Traditional Chinese calendar paintings are an old genre that was most popular amongst the working class. During Spring Festivals, the changing of the calendar was an event in itself, adding cheer to the holiday atmosphere. Simple and accessible, the content of calendar paintings included supernatural stories, great beauties, children, folk legends and customs. Within this genre, paintings of Chinese opera were especially loved by both city-dwellers and peasants alike. Taking advantage of opera's visual appeal and the mass-production of woodcut printing, the paintings took the repertoire of operas known in every household and told them through the form of calendar paintings.
Vintage pin-up posters developed from the traditional calendar paintings during Republican China, borrowing Western painting techniques and adopting modern printing methods to create a very distinctive look. After 1949, calendar painting was placed on equal footing with other art forms such as ink painting, oil painting, and prints. During the ten years of the Cultural Revolution, however, calendar paintings were suppressed, and nearly eliminated, because their content was considered part of the 'Four Olds' and 'Feudal Dregs.' After the Opening and Reform, and following the Chinese countryside's economic development, the people's demand for calendar paintings quickly grew. In order to supply the market, large domestic publishing houses started to use modern technology to mass-produce calendar paintings. From the seventies to the early nineties, calendar paintings enjoyed a renaissance, and in the process changed much in content, form, and material from traditional calendar painting. However, following society's economic and cultural changes, calendar paintings today are steadily disappearing.
Mr. Wang Binglong graduated from the Beijing Central Academy of Fine Arts' High School, and then worked as an artist and photographer for the Central News and Film Production Studio. In the late seventies, he presided over artwork at the China Opera Publishing Company, while developing his skills as a well-known illustrator. In the beginning of the Opening and Reform period, art, opera, and other genres were just coming back to life after many years of suppression. People welcomed Chinese opera calendar paintings once again. From movie posters and opera stage pictures, a photographic form of opera calendar paintings emerged and started to appear on the market. At that time, this kind of work was always taken on stages or sets, with backgrounds relatively dark and characters rigidly adhering to operatic poses. Mr. Wang Binglong created a new model of calendar photography that left the stage and sets, and placed opera performers in natural environments. The bright, innovative pictures were a great success, and the model was soon followed by many other photographers, creating a new art genre.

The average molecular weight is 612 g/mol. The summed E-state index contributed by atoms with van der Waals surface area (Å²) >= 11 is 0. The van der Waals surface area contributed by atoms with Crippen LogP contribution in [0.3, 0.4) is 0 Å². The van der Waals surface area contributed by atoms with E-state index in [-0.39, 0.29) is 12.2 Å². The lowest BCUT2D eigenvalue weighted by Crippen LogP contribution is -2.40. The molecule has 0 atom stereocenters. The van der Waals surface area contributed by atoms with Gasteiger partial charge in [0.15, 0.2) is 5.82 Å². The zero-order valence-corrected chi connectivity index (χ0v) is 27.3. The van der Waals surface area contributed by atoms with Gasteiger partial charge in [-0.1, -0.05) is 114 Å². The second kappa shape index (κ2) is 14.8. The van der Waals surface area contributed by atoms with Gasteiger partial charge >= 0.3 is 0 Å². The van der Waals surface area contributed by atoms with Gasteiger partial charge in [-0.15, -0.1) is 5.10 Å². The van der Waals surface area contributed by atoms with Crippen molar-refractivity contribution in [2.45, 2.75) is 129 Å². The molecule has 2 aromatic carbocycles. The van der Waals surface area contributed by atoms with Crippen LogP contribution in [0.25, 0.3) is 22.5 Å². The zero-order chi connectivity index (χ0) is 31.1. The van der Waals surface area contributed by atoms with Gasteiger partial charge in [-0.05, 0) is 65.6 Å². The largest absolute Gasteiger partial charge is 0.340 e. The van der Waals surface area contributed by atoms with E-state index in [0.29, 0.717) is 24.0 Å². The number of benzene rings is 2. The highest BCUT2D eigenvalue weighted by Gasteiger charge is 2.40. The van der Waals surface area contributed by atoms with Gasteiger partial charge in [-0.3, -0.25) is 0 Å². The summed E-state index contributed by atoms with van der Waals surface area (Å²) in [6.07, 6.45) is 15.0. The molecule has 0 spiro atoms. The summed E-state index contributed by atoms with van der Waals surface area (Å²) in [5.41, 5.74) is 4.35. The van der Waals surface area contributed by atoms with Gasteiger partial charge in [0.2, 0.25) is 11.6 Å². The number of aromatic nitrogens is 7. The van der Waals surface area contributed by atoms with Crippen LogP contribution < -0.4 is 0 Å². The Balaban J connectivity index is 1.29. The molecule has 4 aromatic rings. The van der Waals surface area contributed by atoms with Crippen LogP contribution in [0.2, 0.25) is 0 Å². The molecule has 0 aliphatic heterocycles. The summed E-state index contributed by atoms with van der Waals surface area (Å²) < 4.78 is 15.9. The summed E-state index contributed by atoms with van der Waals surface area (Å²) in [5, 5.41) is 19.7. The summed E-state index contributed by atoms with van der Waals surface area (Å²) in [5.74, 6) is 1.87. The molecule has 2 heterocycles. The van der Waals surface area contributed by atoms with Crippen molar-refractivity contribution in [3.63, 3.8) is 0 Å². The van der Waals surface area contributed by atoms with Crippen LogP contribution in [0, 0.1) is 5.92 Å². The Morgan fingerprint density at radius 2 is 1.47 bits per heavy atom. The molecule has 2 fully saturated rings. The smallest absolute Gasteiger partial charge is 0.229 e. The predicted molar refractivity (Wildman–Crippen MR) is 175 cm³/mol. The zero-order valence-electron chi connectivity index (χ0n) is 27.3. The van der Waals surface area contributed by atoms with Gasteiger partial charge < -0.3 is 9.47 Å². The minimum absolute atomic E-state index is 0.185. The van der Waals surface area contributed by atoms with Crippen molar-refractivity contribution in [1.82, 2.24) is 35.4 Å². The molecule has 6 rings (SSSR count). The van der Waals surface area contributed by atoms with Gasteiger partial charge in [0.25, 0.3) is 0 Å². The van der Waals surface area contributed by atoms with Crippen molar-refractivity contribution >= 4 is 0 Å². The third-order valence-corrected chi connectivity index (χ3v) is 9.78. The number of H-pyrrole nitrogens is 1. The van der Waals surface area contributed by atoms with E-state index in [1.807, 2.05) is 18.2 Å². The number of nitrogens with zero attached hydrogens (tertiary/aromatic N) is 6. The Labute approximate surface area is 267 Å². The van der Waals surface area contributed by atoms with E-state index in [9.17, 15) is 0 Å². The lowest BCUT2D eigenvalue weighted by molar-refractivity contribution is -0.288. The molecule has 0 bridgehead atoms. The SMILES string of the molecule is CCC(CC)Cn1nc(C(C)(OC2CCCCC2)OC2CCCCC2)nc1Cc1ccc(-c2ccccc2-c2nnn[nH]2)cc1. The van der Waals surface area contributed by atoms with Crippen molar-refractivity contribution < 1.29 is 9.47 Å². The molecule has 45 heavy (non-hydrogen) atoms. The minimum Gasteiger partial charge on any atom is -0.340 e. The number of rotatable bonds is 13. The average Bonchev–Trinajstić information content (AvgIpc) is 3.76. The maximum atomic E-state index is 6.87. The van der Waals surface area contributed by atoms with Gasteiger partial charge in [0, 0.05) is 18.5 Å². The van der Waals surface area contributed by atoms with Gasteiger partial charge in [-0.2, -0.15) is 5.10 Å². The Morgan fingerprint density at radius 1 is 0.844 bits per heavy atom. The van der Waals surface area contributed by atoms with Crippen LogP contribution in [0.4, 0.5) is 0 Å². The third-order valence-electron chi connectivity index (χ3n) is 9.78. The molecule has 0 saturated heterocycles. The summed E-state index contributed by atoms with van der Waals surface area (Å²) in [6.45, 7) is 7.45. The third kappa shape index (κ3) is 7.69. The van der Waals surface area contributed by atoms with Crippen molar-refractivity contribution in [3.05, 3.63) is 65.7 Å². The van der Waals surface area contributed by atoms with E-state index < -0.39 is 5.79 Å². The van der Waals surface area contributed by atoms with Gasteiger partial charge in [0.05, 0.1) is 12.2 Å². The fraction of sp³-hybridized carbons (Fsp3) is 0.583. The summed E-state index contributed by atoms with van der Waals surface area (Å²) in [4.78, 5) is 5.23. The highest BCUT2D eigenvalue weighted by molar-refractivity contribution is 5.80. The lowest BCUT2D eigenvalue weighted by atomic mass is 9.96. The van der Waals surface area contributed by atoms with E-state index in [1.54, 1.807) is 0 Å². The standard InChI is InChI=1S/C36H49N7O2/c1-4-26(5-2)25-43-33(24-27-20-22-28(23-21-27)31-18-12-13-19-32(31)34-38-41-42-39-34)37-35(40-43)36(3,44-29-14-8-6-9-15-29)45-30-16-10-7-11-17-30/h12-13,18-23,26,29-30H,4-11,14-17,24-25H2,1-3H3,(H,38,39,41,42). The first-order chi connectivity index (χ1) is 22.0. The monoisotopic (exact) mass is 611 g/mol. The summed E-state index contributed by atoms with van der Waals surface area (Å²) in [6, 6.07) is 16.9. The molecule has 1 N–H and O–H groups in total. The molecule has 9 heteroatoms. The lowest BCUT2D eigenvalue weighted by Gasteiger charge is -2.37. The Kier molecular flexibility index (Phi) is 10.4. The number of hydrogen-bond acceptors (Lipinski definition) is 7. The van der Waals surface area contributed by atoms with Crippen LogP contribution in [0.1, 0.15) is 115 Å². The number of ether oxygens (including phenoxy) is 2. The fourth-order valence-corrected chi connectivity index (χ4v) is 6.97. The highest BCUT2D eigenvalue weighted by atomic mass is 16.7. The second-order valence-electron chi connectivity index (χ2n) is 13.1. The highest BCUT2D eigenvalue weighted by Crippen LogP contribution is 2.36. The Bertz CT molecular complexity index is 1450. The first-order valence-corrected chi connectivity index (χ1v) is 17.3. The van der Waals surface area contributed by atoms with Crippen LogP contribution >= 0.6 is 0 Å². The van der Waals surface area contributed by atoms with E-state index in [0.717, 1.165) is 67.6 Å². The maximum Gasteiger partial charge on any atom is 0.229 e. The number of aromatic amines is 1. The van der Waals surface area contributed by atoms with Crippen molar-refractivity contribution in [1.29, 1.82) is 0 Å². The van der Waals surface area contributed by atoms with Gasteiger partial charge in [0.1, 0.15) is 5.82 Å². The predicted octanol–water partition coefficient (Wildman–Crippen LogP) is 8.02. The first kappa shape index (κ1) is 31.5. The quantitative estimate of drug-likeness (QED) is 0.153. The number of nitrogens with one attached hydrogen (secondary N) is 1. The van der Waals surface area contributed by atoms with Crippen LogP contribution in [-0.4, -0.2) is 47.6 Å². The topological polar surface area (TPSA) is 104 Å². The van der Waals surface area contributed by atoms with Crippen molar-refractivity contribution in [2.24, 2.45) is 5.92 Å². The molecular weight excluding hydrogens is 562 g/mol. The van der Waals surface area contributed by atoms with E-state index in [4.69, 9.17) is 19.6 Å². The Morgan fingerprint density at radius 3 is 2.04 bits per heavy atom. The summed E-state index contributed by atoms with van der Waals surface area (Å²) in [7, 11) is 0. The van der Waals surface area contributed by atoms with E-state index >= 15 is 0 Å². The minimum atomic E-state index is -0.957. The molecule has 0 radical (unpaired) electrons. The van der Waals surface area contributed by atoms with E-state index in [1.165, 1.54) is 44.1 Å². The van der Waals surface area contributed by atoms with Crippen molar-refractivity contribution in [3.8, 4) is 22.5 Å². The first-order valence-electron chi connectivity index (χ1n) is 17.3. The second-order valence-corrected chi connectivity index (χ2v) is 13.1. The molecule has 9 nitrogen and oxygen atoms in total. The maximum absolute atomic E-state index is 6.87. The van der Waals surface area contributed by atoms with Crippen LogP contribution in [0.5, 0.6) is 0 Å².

In the process of taking these pictures, Mr. Wang Binglong played the roles of producer, director, photographer, and writer all in one. He read opera scripts, selected chapters, created characters, costumes, and props, then managed the outdoor settings, performance of the actors, and picture composition. In his ten years of work, Mr. Wang has traveled all over the country, taking over 1,000 negatives and covering the operatic works of all corners of the China. These visual images have become an important resource for the research of China's opera.
For today's eyes, Mr. Wang Binglong's opera calendar photography is an art form produced of a unique historical period. It was not only a contemporary expression of common calendar paintings, but a kind of deep visual creation. The works' mastery of invented elements and exploration of an image's strength provides a valuable reference point for contemporary photography. In fact, the still film style of shooting so popular in contemporary photography today was natural in Wang Binglong's early work.
As an organization that explores, arranges, and researches Chinese contemporary photography, the Three Shadows Photography Art Centre is pleased to present Mr. Wang Binglong's solo show '1979-1989: Chinese Opera Calendar Photography.’
The exhibition is an opportunity for contemporary eyes to examine this unique photographic creation from twenty years before, analyze its place in the course of contemporary art history, and make an inquiry into its value and contribution to contemporary Chinese photography.